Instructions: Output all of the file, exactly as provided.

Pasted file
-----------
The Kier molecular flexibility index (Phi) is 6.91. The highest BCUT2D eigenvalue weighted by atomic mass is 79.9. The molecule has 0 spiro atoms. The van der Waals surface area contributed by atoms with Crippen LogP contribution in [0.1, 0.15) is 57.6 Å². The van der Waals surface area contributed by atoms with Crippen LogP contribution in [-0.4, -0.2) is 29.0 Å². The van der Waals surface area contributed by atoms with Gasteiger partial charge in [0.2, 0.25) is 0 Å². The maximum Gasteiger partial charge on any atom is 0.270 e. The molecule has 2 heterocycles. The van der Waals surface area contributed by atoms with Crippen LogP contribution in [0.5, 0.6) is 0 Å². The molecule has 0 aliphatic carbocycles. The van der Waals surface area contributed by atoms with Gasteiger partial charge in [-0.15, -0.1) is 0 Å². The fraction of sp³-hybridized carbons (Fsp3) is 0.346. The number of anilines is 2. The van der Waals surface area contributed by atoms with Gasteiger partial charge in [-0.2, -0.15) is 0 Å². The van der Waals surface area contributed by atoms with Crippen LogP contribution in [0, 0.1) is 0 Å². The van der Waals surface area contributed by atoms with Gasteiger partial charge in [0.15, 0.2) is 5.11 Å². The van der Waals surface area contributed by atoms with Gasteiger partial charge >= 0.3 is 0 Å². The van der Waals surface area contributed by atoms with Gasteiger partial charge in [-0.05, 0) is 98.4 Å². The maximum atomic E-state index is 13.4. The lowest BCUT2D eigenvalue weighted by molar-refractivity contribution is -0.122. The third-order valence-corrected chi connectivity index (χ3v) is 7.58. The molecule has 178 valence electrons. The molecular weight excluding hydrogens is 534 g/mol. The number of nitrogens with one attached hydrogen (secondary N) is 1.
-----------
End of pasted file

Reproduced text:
The Kier molecular flexibility index (Phi) is 6.91. The highest BCUT2D eigenvalue weighted by atomic mass is 79.9. The molecule has 0 spiro atoms. The van der Waals surface area contributed by atoms with Crippen LogP contribution in [0.1, 0.15) is 57.6 Å². The van der Waals surface area contributed by atoms with Crippen LogP contribution in [-0.4, -0.2) is 29.0 Å². The van der Waals surface area contributed by atoms with Gasteiger partial charge in [0.2, 0.25) is 0 Å². The maximum Gasteiger partial charge on any atom is 0.270 e. The molecule has 2 heterocycles. The van der Waals surface area contributed by atoms with Crippen LogP contribution in [0.5, 0.6) is 0 Å². The molecule has 0 aliphatic carbocycles. The van der Waals surface area contributed by atoms with Gasteiger partial charge in [-0.15, -0.1) is 0 Å². The fraction of sp³-hybridized carbons (Fsp3) is 0.346. The number of anilines is 2. The van der Waals surface area contributed by atoms with Gasteiger partial charge in [-0.2, -0.15) is 0 Å². The van der Waals surface area contributed by atoms with Crippen LogP contribution in [0, 0.1) is 0 Å². The van der Waals surface area contributed by atoms with Gasteiger partial charge in [0.15, 0.2) is 5.11 Å². The van der Waals surface area contributed by atoms with Gasteiger partial charge >= 0.3 is 0 Å². The van der Waals surface area contributed by atoms with Gasteiger partial charge in [-0.05, 0) is 98.4 Å². The maximum atomic E-state index is 13.4. The lowest BCUT2D eigenvalue weighted by molar-refractivity contribution is -0.122. The third-order valence-corrected chi connectivity index (χ3v) is 7.58. The molecule has 178 valence electrons. The molecular weight excluding hydrogens is 534 g/mol. The number of nitrogens with one attached hydrogen (secondary N) is 1.